Cops: Varsity Tavern bouncer — an MMA fighter — drove 2 drunk women home, raped them
An attorney for a mixed martial arts fighter indicted last month on accusations that he sexually assaulted two women is asking the judge to remove a requirement that his client wear a GPS monitor, arguing that it interferes with his career.
The mother of one of Abdul Razak Alhassan’s alleged victims told the Star-Telegram on Tuesday that she opposes the request, stating “he obviously should have thought about his career before the nature of the crime.”
She said the tracking device “gave us all a sense of slight sanity in this horrible nightmare — that he couldn’t continue to victimize others or worse, get even.”
Alhassan, 33, was working as a bouncer at the Varsity Tavern at 1005 Norwood St. in March when Saginaw police allege he drove two intoxicated women home from the bar, then raped both women inside one of their homes.
He was charged in the case in April and released from jail on a $20,000 bond. A Tarrant County grand jury indicted Alhassan on two counts of sexual assault on Sept. 24.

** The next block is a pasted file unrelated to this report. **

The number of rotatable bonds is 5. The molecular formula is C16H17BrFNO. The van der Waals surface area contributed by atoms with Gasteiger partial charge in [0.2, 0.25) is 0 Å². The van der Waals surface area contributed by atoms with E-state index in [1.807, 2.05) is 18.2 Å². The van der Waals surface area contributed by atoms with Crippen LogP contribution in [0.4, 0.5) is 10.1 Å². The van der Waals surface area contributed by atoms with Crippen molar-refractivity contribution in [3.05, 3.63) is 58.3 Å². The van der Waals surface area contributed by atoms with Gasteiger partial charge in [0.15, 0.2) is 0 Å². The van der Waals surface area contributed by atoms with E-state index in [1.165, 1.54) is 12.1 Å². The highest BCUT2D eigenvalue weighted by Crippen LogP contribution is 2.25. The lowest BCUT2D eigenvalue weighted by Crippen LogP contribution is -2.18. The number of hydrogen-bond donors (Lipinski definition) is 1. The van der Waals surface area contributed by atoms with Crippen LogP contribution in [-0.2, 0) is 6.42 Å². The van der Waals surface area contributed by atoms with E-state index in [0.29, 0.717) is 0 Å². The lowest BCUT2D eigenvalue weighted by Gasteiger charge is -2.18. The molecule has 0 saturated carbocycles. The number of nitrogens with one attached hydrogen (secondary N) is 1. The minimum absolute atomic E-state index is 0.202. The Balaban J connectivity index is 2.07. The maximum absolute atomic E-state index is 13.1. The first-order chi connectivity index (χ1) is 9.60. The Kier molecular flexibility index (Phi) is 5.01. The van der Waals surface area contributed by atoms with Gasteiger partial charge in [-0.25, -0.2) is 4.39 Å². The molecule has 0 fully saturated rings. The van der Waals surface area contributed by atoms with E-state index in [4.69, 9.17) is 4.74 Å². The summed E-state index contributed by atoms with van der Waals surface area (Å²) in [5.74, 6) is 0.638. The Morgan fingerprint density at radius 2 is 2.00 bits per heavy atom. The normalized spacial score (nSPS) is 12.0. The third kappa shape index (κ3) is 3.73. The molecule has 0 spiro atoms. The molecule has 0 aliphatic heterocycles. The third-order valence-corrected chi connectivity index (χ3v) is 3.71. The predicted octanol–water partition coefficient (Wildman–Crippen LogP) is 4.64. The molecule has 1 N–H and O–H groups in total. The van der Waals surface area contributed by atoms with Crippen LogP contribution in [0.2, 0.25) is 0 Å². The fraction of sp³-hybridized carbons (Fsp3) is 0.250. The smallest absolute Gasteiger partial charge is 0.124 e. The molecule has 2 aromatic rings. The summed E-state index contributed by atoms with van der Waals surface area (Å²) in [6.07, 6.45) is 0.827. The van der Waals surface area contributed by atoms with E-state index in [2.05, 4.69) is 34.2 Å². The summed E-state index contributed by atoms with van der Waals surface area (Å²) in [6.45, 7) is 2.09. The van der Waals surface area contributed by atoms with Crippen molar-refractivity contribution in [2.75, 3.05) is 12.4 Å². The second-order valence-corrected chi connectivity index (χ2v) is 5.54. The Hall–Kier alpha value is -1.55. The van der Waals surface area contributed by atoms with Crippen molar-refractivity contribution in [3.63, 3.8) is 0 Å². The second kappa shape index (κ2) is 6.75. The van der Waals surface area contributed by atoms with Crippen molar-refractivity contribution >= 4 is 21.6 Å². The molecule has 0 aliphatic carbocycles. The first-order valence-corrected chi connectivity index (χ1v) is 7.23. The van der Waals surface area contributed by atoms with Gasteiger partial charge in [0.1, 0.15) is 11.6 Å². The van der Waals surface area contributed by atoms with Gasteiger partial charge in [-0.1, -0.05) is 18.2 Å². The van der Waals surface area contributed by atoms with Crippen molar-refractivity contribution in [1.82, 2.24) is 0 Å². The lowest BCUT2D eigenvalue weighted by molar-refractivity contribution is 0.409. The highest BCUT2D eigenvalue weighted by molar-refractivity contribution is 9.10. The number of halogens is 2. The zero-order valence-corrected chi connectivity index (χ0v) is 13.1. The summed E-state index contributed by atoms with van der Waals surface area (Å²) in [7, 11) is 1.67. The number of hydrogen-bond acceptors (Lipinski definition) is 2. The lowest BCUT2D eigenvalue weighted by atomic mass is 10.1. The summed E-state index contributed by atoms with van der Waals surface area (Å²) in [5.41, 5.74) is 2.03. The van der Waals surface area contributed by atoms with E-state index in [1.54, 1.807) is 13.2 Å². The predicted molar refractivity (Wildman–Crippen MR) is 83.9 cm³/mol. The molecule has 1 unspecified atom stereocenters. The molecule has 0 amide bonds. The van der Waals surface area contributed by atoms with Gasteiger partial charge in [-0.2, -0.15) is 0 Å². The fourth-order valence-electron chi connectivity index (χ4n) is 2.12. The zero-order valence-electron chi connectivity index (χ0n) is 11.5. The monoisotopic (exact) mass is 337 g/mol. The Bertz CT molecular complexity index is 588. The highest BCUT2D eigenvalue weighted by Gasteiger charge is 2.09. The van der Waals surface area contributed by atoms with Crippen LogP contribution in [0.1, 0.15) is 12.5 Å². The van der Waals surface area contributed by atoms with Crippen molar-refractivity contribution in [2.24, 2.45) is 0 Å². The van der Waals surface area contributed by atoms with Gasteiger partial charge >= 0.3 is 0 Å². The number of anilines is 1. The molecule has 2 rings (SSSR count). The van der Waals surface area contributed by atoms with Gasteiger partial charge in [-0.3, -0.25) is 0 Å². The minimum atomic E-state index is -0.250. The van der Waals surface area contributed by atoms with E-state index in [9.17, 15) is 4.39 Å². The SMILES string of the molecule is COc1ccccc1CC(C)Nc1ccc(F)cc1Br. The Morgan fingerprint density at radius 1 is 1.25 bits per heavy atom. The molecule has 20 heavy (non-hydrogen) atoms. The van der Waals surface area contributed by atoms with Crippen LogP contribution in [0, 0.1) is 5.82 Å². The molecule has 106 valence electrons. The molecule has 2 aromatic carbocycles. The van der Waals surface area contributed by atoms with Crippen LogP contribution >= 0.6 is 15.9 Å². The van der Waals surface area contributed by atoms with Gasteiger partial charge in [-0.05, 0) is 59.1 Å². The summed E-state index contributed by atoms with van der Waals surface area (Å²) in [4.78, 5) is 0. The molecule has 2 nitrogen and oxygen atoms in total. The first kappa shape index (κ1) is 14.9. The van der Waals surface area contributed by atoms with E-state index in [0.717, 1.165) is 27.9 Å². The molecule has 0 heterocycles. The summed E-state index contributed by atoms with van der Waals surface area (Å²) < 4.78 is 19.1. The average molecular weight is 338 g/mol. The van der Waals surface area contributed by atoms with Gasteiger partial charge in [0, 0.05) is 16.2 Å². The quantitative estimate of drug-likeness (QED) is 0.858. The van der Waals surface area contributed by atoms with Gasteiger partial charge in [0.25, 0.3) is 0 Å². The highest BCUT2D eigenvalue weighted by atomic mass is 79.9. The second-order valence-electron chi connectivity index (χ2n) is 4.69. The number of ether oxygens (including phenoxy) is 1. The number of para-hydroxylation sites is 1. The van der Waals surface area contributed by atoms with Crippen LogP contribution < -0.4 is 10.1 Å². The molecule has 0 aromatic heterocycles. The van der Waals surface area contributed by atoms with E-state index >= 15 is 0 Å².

The court had previously loosened Abdul Razak Alhassan’s bond conditions — letting him remove his GPS monitor for fights and training but only when outside of Tarrant County — after his defense attorneys filed a motion in May that the device prohibited Alhassan from fighting in matches or even practicing and training for fights.
But on Monday, attorney Brandon Barnett filed a new motion, asking the judge to do away with the GPS monitor bond condition altogether.
“This provision is not reasonable or feasible under the circumstances because defendant’s profession requires that he conduct training, travel, and undergo medical procedures that would interfere with the monitor,” Barnett states in the motion.
The Tarrant County District Attorney’s office declined to comment Tuesday on whether prosecutors will fight the motion.
Alhassan, who is from Ghana, has competed professionally since 2013 and has a black belt in judo, according to the Ultimate Fighting Championship. His last fight was Sept. 8, according the UFC website.
The woman’s mother, who is not being identified to protect her daughter’s identity, said it’s “unfortunate that we don’t hold everyone to the same standard.”
“Being professional doesn’t negate you were on bond and got to participate in your fight anyway,” she said.
She said her family was contacted by a private investigator “in hopes that we would feel sympathetic towards removing the device” because it interfered with Alhassan’s career and ability to support his family.
“MMA cared more about their stats versus a crime that could have happened to their own?,” she said. “What about the devastation these families involved have to face?”
Officials with the UFC did not immediately return a message seeking comment Tuesday.
The general manager of the Varsity Tavern has said Alhassan quit as bouncer for the bar months ago.